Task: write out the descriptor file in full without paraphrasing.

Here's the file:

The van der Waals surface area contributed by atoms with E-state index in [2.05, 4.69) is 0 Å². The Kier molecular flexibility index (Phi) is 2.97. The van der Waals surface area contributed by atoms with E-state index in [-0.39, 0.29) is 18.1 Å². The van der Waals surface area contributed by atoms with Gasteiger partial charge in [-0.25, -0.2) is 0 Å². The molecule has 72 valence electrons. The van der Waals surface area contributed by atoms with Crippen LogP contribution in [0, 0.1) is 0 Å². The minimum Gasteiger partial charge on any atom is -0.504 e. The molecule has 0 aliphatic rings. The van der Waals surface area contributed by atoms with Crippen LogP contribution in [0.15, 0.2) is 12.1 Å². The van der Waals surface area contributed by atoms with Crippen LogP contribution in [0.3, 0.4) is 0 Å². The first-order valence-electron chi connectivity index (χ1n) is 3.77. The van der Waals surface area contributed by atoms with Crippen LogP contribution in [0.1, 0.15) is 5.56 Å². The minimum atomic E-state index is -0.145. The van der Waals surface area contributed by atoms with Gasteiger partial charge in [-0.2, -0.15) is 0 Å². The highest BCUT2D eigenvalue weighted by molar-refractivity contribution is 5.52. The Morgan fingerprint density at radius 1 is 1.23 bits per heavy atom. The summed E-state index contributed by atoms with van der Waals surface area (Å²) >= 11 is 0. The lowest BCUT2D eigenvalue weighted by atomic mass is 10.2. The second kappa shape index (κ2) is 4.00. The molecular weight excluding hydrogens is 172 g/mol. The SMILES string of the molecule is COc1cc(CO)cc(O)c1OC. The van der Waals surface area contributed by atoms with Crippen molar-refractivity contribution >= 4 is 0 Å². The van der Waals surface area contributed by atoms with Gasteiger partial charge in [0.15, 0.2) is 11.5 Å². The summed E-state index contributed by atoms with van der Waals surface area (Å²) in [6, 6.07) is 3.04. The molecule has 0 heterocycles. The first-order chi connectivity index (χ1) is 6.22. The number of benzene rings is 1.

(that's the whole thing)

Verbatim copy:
The van der Waals surface area contributed by atoms with E-state index in [2.05, 4.69) is 0 Å². The Kier molecular flexibility index (Phi) is 2.97. The van der Waals surface area contributed by atoms with E-state index in [-0.39, 0.29) is 18.1 Å². The van der Waals surface area contributed by atoms with Gasteiger partial charge in [-0.25, -0.2) is 0 Å². The molecule has 72 valence electrons. The van der Waals surface area contributed by atoms with Crippen LogP contribution in [0, 0.1) is 0 Å². The minimum Gasteiger partial charge on any atom is -0.504 e. The molecule has 0 aliphatic rings. The van der Waals surface area contributed by atoms with Crippen LogP contribution in [0.15, 0.2) is 12.1 Å². The van der Waals surface area contributed by atoms with Crippen LogP contribution in [0.3, 0.4) is 0 Å². The first-order valence-electron chi connectivity index (χ1n) is 3.77. The van der Waals surface area contributed by atoms with Crippen LogP contribution in [0.1, 0.15) is 5.56 Å². The minimum atomic E-state index is -0.145. The van der Waals surface area contributed by atoms with Gasteiger partial charge in [-0.2, -0.15) is 0 Å². The highest BCUT2D eigenvalue weighted by molar-refractivity contribution is 5.52. The Morgan fingerprint density at radius 1 is 1.23 bits per heavy atom. The summed E-state index contributed by atoms with van der Waals surface area (Å²) >= 11 is 0. The lowest BCUT2D eigenvalue weighted by atomic mass is 10.2. The second kappa shape index (κ2) is 4.00. The molecular weight excluding hydrogens is 172 g/mol. The SMILES string of the molecule is COc1cc(CO)cc(O)c1OC. The van der Waals surface area contributed by atoms with Crippen molar-refractivity contribution >= 4 is 0 Å². The van der Waals surface area contributed by atoms with Gasteiger partial charge in [0.15, 0.2) is 11.5 Å². The summed E-state index contributed by atoms with van der Waals surface area (Å²) in [6, 6.07) is 3.04. The molecule has 0 heterocycles. The first-order chi connectivity index (χ1) is 6.22. The number of benzene rings is 1.